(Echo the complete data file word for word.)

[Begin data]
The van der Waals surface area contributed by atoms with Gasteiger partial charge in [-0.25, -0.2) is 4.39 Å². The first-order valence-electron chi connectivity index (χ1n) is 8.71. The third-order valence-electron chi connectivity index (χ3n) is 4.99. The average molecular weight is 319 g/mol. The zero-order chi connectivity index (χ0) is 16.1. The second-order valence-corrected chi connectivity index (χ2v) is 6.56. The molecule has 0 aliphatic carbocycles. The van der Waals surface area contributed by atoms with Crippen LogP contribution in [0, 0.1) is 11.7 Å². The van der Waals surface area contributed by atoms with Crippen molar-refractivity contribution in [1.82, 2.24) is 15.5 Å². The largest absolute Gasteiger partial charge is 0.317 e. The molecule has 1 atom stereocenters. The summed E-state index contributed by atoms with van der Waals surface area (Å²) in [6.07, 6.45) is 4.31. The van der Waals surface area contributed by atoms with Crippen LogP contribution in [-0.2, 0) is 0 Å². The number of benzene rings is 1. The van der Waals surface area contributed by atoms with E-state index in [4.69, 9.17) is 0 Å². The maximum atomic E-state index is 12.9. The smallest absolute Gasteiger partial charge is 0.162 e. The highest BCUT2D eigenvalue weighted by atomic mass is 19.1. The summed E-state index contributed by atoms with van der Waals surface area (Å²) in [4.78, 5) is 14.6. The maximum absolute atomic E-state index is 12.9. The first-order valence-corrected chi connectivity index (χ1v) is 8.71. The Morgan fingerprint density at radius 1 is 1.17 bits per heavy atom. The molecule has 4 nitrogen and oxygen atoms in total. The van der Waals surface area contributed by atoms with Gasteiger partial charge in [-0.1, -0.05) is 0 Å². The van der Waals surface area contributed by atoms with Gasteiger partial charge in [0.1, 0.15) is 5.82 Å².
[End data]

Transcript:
The van der Waals surface area contributed by atoms with Gasteiger partial charge in [-0.25, -0.2) is 4.39 Å². The first-order valence-electron chi connectivity index (χ1n) is 8.71. The third-order valence-electron chi connectivity index (χ3n) is 4.99. The average molecular weight is 319 g/mol. The zero-order chi connectivity index (χ0) is 16.1. The second-order valence-corrected chi connectivity index (χ2v) is 6.56. The molecule has 0 aliphatic carbocycles. The van der Waals surface area contributed by atoms with Crippen LogP contribution in [0, 0.1) is 11.7 Å². The van der Waals surface area contributed by atoms with Crippen molar-refractivity contribution in [1.82, 2.24) is 15.5 Å². The largest absolute Gasteiger partial charge is 0.317 e. The molecule has 1 atom stereocenters. The summed E-state index contributed by atoms with van der Waals surface area (Å²) in [6.07, 6.45) is 4.31. The van der Waals surface area contributed by atoms with Crippen LogP contribution in [-0.2, 0) is 0 Å². The number of benzene rings is 1. The van der Waals surface area contributed by atoms with E-state index in [4.69, 9.17) is 0 Å². The maximum atomic E-state index is 12.9. The smallest absolute Gasteiger partial charge is 0.162 e. The highest BCUT2D eigenvalue weighted by atomic mass is 19.1. The summed E-state index contributed by atoms with van der Waals surface area (Å²) in [4.78, 5) is 14.6. The maximum absolute atomic E-state index is 12.9. The first-order valence-corrected chi connectivity index (χ1v) is 8.71. The Morgan fingerprint density at radius 1 is 1.17 bits per heavy atom. The molecule has 4 nitrogen and oxygen atoms in total. The van der Waals surface area contributed by atoms with Gasteiger partial charge in [-0.1, -0.05) is 0 Å². The van der Waals surface area contributed by atoms with Gasteiger partial charge in [0.1, 0.15) is 5.82 Å².